Chris Epps did not get a Get Out of Jail Free card. U.S. District Judge Henry Wingate refused to release the former MDOC Commissioner from jail Friday. Judge Wingate revoked his bond in November after Epps was arrested for breaking into his former home and removing some light fixtures. Judge Wingate decreed:
This court, though, is not persuaded that Epps should be returned to pretrial release. Over the course of two days, November 3rd and November 4th, 2016, this court held a hearing in this matter, allowing live testimony from several witnesses while factoring in the arguments of counsel.
Epps’ criminal behavior on the late afternoon and night of October 27, 2016, is puzzling. Having entered a plea of guilty to the crime of conspiracy to knowingly conduct financial transactions affecting interstate commerce which involved the proceeds of bribery and kickbacks, and filing false tax returns in this court back on February 25, 2015, Epps was allowed to remain free on bond, while he continued to cooperate with the Federal Bureau of Investigation (hereinafter referred to as “FBI”) and prosecutors with the United States Attorney’s Office. That cooperation, he hoped, would persuade the sentencing judge to view this cooperation as an aspect of leverage on the sentence. From February 25, 2015, to October 27, 2016, Epps was compliant with his bond conditions. ....
Then came the afternoon/night of October 27, 2016. Acutely aware that he was under the glare of bond supervision; that he knew he could not violate any of its terms and conditions, especially that which forbade him from committing any new crimes; he nevertheless did just that.
Under the emerging cloak of nightfall, he drove alone over to his old residence. He carried a flashlight, reflecting his recognition that the electricity would be off. He was aware that he no longer owned the house and had no legal right to enter. Earlier, the United States Marshals’ Service had notified him that after the date of May 9, 2016, he could no longer enter the house to claim or remove any items located therein.
The house was locked; the garage door was down. The house was posted with signs warning the public that the house was protected by the government and access was prohibited by “No Tresspassing”
The house had been sold. The new owner was scheduled to take physical possession the very next day. Indeed, it was he who discovered the trespass/burglary. When the new owner inspected the house the next day, he concluded that items were missing – the landscaping light system transformer; four (4) small landscaping lights; and one (1) large landscaping light. Thereafter, he contacted the authorities.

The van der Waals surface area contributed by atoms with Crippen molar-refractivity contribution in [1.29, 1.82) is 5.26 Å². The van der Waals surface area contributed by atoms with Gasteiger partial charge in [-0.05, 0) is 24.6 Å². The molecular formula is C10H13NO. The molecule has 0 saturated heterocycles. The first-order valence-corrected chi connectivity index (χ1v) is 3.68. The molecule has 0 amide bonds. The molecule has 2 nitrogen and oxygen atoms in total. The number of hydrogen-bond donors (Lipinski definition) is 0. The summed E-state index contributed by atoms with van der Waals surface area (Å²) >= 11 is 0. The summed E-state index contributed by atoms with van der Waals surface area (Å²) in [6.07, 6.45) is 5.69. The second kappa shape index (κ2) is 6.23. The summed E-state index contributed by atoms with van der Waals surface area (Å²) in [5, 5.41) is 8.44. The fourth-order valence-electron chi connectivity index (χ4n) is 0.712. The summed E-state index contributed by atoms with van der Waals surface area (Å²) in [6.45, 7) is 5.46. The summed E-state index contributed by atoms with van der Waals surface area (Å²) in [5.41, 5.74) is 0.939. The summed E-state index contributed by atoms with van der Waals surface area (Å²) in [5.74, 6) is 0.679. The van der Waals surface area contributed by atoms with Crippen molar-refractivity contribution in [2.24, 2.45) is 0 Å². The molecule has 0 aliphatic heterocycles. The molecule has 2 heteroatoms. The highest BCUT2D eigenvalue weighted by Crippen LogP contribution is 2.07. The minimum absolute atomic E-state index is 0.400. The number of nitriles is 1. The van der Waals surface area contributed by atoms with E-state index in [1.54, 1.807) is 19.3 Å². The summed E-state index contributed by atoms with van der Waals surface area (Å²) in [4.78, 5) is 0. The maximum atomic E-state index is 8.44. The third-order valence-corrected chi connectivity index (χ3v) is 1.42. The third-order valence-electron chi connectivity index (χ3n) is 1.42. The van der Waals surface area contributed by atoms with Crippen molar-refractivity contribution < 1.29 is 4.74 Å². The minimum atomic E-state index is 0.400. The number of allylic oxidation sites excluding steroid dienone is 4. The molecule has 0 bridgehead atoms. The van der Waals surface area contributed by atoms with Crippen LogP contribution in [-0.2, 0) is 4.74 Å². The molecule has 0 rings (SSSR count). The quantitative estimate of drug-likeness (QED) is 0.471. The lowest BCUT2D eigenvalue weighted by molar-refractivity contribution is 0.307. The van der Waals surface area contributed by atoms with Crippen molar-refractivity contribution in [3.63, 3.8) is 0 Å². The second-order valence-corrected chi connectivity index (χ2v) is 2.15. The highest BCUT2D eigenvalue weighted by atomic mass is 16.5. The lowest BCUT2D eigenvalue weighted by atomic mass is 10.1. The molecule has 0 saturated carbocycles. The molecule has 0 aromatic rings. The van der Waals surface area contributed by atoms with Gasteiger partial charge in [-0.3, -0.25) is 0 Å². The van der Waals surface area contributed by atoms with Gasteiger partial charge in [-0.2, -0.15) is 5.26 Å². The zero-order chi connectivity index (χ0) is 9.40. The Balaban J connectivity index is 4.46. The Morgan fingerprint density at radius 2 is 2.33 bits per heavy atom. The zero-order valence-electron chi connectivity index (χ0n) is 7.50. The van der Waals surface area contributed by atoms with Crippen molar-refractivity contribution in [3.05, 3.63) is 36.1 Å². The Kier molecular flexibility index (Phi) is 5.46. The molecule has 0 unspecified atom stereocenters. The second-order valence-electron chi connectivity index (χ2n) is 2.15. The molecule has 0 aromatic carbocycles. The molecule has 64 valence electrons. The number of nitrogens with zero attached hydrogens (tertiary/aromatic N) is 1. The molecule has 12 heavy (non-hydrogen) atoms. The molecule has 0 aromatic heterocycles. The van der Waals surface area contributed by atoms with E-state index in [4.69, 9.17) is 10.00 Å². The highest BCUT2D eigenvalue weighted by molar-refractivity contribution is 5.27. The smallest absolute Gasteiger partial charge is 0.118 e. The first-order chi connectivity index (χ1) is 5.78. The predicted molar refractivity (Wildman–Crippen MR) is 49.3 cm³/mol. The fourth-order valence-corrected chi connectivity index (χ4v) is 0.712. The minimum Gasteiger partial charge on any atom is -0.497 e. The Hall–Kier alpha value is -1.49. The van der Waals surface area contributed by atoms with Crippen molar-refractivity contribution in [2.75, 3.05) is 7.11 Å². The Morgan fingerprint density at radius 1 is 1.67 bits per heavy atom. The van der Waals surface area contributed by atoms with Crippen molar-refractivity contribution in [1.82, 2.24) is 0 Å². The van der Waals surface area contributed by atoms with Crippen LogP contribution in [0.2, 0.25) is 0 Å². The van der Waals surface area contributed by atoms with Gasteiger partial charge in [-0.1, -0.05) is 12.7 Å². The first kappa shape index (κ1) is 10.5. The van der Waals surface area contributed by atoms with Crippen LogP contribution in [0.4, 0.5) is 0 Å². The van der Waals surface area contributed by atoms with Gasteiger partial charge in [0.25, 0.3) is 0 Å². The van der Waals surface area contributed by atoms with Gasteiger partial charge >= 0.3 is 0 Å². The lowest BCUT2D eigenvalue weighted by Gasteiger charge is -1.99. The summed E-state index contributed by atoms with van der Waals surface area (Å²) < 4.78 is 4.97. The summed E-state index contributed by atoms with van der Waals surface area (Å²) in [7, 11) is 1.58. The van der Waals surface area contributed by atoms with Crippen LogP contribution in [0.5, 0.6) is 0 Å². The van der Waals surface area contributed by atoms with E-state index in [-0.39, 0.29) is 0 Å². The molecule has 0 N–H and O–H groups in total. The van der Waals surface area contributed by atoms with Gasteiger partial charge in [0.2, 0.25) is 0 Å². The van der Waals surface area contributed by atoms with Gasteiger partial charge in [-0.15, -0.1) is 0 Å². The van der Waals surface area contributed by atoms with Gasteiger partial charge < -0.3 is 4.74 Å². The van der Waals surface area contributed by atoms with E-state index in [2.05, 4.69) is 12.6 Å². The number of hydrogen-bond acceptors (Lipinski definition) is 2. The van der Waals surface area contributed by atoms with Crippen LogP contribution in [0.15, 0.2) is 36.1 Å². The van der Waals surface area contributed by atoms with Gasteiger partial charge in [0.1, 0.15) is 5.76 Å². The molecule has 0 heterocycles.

Epps admits that he entered the house that night; that he had no permission to do so; that he removed
the above-mentioned items from the house. To gain entrance Epps used his garage door code which raised the locked garage door just high enough for him to bend over and enter the garage. Epps says his actions were simply a lapse of judgment, that he harbored no criminal intent, just a compelling desire to retrieve some items he had forgotten to claim before May 9, 2016.
Neither that night, nor the following day did Epps advise the government of his actions. This, too, he claims as an oversight. He adds that had he been possessed of some criminal intent, he would not have exited his truck, crossed the street and engaged in conversation with a neighbor before he entered the house. This point is not persuasive. Another way of viewing this circumstance is that Epps came over to his former home in the late afternoon when he expected his neighbors to be inside their homes where they would not see him removing items from the house and that upon being observed by one of the neighbors, he had no choice but to engage that neighbor in conversation. Incidentally, he told the neighbor that he had a legal right to enter the house.
When Epps was arrested at this new house, the stolen items were found there. The prosecution contends that they were stored in a manner incompatible with expected imminent use, as opposed to Epps’ testimony that this sharp interest in re-claiming these items was borne of a desire to utilize them in a decoration scheme he and his wife were preparing immediately before he left the house to obtain these items.
As Epps was being arrested, he obtained from his home safe some money he contemplated he might need for posting of a bond: five-thousand dollars ($5,000). This court is not sure of the origin of this money,nor why Epps had to have this much cash on hand.
The facts of this violation persuade this court of the following: Epps knew his actions would be
violative of his bond conditions; that the timing of his trespass occurred the day before the new owner was to take physical possession of the house; that Epps made no effort before or after the trepass to inform the authorities of any need to enter the house; that this court cannot say how long Epps was in the house searching for or removing items; that upon his arrest, he was possessed of at least five-thousand dollars ($5,000), the origins of which are unknown to this court....
Kingfish note: So where did the money come from?